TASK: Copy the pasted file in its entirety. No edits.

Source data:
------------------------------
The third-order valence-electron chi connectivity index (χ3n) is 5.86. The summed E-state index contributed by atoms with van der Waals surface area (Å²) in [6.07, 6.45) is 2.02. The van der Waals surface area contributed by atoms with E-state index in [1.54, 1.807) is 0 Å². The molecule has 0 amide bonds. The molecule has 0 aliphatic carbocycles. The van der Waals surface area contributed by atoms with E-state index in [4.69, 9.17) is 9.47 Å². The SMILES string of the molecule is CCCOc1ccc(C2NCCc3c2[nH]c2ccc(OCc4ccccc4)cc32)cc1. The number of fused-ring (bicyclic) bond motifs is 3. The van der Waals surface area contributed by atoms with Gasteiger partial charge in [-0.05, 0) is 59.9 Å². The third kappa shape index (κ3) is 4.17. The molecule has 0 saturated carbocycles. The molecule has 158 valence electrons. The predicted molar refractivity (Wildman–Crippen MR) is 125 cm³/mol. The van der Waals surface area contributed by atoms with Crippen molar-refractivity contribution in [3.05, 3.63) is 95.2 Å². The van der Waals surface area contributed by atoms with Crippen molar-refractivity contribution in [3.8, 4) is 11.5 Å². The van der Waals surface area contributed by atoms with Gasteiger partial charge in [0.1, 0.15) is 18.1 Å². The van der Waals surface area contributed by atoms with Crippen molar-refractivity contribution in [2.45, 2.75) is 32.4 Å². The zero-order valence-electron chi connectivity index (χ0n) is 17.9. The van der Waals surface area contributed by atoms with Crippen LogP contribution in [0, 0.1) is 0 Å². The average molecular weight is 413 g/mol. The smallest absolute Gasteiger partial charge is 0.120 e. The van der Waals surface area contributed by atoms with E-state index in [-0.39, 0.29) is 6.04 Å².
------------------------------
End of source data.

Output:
The third-order valence-electron chi connectivity index (χ3n) is 5.86. The summed E-state index contributed by atoms with van der Waals surface area (Å²) in [6.07, 6.45) is 2.02. The van der Waals surface area contributed by atoms with E-state index in [1.54, 1.807) is 0 Å². The molecule has 0 amide bonds. The molecule has 0 aliphatic carbocycles. The van der Waals surface area contributed by atoms with E-state index in [4.69, 9.17) is 9.47 Å². The SMILES string of the molecule is CCCOc1ccc(C2NCCc3c2[nH]c2ccc(OCc4ccccc4)cc32)cc1. The number of fused-ring (bicyclic) bond motifs is 3. The van der Waals surface area contributed by atoms with Gasteiger partial charge in [-0.05, 0) is 59.9 Å². The third kappa shape index (κ3) is 4.17. The molecule has 0 saturated carbocycles. The molecule has 158 valence electrons. The predicted molar refractivity (Wildman–Crippen MR) is 125 cm³/mol. The van der Waals surface area contributed by atoms with Crippen molar-refractivity contribution in [3.05, 3.63) is 95.2 Å². The van der Waals surface area contributed by atoms with Crippen molar-refractivity contribution in [3.8, 4) is 11.5 Å². The van der Waals surface area contributed by atoms with Gasteiger partial charge in [0.1, 0.15) is 18.1 Å². The van der Waals surface area contributed by atoms with Crippen molar-refractivity contribution in [2.45, 2.75) is 32.4 Å². The zero-order valence-electron chi connectivity index (χ0n) is 17.9. The van der Waals surface area contributed by atoms with Crippen LogP contribution in [0, 0.1) is 0 Å². The average molecular weight is 413 g/mol. The smallest absolute Gasteiger partial charge is 0.120 e. The van der Waals surface area contributed by atoms with E-state index in [-0.39, 0.29) is 6.04 Å².